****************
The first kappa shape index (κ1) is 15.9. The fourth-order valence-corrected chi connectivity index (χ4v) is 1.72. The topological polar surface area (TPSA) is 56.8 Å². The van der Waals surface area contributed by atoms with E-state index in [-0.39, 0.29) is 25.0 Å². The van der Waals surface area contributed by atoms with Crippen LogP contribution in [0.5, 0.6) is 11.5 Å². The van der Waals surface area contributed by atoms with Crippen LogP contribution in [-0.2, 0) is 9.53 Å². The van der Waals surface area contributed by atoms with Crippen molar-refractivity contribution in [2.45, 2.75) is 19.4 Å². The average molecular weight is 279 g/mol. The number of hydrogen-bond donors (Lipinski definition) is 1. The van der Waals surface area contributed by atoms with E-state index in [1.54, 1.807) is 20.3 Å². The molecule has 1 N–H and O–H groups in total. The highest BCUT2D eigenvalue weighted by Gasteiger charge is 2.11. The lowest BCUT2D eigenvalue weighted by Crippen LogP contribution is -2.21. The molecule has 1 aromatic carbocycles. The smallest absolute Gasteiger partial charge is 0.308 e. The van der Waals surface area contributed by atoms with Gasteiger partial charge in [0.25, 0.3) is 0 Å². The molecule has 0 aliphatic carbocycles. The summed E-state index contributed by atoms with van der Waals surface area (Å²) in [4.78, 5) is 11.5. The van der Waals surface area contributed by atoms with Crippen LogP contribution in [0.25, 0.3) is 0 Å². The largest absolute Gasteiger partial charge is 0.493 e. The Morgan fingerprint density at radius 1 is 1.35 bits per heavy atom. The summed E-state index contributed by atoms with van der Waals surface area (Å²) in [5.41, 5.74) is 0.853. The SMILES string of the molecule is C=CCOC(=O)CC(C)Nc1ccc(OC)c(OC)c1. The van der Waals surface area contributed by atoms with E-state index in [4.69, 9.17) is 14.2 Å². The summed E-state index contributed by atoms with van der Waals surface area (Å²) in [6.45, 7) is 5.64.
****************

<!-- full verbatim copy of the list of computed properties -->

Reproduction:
The first kappa shape index (κ1) is 15.9. The fourth-order valence-corrected chi connectivity index (χ4v) is 1.72. The topological polar surface area (TPSA) is 56.8 Å². The van der Waals surface area contributed by atoms with E-state index in [-0.39, 0.29) is 25.0 Å². The van der Waals surface area contributed by atoms with Crippen LogP contribution in [0.5, 0.6) is 11.5 Å². The van der Waals surface area contributed by atoms with Crippen LogP contribution in [-0.2, 0) is 9.53 Å². The van der Waals surface area contributed by atoms with Crippen molar-refractivity contribution in [2.45, 2.75) is 19.4 Å². The average molecular weight is 279 g/mol. The number of hydrogen-bond donors (Lipinski definition) is 1. The van der Waals surface area contributed by atoms with E-state index in [1.54, 1.807) is 20.3 Å². The molecule has 1 N–H and O–H groups in total. The highest BCUT2D eigenvalue weighted by Gasteiger charge is 2.11. The lowest BCUT2D eigenvalue weighted by Crippen LogP contribution is -2.21. The molecule has 1 aromatic carbocycles. The smallest absolute Gasteiger partial charge is 0.308 e. The van der Waals surface area contributed by atoms with Gasteiger partial charge in [0.25, 0.3) is 0 Å². The molecule has 0 aliphatic carbocycles. The summed E-state index contributed by atoms with van der Waals surface area (Å²) in [4.78, 5) is 11.5. The van der Waals surface area contributed by atoms with Crippen LogP contribution in [0.25, 0.3) is 0 Å². The largest absolute Gasteiger partial charge is 0.493 e. The Morgan fingerprint density at radius 1 is 1.35 bits per heavy atom. The summed E-state index contributed by atoms with van der Waals surface area (Å²) in [5.41, 5.74) is 0.853. The SMILES string of the molecule is C=CCOC(=O)CC(C)Nc1ccc(OC)c(OC)c1. The van der Waals surface area contributed by atoms with E-state index in [4.69, 9.17) is 14.2 Å². The summed E-state index contributed by atoms with van der Waals surface area (Å²) in [6.45, 7) is 5.64.